Archive for April, 2005

Songs in the Attic

Sunday, April 24th, 2005

We’re really lucky to have a walk-up attic in The Old Man. It has its own door off the second floor hallway, and the stairway up has got plenty of height to it. The attic itself is about 8 feet at the peak, and tapers down to the floor on the North and South sides and the East and West sides have dormers with double casement windows. The Long Term Plan is to dormer up one side and make it into finished living space (essentially, another bedroom or study).

The attic is the sole area of the house that we’ve left untouched since we bought the house. We don’t really need it for storage or living space at the moment, so we’ve closed the attic door and concentrated on working on the rest of the house.

Now that we’ve started getting quotes for central air-conditioning, we have to get the attic into a state suitable for the A/C contractors to work in, and as with most everything else in The Old Man, that means demolition.

At some point in the past–I’d have to guess the early 70′s–one of the previous owners built a room in the attic. This room basically consists of some amount of R14 fiberglass insulation, furring strips, studs, and liberal amounts of lime green panelling. The construction included two built-in platforms that seem about the right size to hold single beds. Lastly, there is an enclosure built over the stairwell to contain The Big Red Fan of Death (more on that in a later post). This left a small amount of unfinished space in the back of the attic (accessible through a door, also covered in green panelling). The windows in the back part of the attic have fixed masonite louvers on them (outside), presumably to behave as an outtake for The Big Red Fan of Death when it was running.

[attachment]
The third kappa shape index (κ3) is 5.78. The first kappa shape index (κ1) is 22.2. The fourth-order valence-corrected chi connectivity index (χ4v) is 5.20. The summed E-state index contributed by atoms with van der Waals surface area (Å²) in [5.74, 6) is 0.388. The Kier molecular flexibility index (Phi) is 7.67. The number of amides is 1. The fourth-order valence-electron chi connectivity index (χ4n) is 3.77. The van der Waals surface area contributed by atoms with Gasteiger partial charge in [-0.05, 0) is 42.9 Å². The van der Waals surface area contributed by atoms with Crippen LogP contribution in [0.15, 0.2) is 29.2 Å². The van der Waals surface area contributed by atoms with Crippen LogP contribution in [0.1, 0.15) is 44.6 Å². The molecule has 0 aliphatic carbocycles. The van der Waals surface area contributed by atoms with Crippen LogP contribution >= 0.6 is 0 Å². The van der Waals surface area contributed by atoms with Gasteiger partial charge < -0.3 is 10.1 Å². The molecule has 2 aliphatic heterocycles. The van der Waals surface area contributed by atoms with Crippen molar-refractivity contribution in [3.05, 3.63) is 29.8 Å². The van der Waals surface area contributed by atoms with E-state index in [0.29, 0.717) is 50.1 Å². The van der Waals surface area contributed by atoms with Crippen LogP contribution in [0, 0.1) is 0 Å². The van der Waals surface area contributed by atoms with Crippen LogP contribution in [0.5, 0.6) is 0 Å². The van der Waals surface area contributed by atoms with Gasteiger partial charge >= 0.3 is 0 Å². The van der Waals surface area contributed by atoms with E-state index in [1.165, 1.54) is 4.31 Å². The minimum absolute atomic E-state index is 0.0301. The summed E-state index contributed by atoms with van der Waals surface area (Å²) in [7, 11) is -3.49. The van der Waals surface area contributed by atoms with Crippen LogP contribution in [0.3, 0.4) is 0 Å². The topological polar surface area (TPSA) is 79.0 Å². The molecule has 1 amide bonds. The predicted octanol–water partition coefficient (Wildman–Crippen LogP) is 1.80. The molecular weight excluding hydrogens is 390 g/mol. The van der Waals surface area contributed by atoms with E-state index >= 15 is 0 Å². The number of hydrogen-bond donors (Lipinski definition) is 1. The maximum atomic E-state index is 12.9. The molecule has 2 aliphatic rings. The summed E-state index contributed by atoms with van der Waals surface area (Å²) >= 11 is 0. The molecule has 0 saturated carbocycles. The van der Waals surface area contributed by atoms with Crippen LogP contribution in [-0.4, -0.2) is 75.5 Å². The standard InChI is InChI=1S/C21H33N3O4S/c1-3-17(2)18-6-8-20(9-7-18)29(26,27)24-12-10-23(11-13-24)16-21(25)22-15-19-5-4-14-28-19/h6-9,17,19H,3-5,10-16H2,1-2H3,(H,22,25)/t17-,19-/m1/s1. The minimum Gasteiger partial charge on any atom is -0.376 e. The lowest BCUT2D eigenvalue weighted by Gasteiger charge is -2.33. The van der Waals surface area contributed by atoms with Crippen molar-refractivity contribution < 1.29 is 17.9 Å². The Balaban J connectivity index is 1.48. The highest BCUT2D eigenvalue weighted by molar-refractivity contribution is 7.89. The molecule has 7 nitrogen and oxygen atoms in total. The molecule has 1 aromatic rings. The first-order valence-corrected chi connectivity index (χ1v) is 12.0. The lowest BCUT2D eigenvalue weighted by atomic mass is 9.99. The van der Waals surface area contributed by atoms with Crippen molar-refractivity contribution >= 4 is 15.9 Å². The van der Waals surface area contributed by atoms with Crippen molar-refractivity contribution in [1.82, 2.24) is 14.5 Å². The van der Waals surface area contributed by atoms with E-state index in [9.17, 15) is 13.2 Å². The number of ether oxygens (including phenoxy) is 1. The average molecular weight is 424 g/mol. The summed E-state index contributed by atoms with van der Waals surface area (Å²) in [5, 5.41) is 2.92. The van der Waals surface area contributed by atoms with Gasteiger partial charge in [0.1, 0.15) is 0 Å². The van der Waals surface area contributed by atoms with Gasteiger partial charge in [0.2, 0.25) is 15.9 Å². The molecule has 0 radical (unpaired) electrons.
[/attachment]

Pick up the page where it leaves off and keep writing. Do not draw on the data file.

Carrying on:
So this Saturday, our nephew S. and I headed up into the attic with tools and the Shop-Vac and started ripping everything (except for the fan) out. We vacuumed a corner of the unfinished part of the attic and stacked the old storm windows and french doors there while we started tearing everything else out. We pulled down sheet after sheet of panelling, knocked down the studs one at a time, and pulled out strips of insulation. After about 4 hours, we had a tremendous pile of garbage in the back of the attic and had finished about 3/4 of the demolition work. We now had to get all of this out to the alley and into the garbage.

Looking towards the front, before and after.

We had two choices for getting the trash out: Make dozens of trips down through the house with armloads of dusty dirty wood and panelling, or chuck everything out the window and into the backyard.

I’ll give you one guess as to which one we picked.

We tore the louvers out of the back attic windows, and this gave us a clear path to the backyard. While we took turns throwing 2×4′s, furring strips, and bits of insulation out into the yard, we couldn’t toss the panelling out for fear that it would take wind and fly back into the house or even worse, into the neighbor’s yard.

Looking towards the back, before and after.

So I went down onto the roof over the breakfast room and S. handed me the sheets of panelling and I dropped them down into the backyard one at a time. After that, it was just a matter of picking everything up out of the yard (and replacing some king-size divots!) and getting it out to the alley. All told, the cleanup only took about 50 minutes.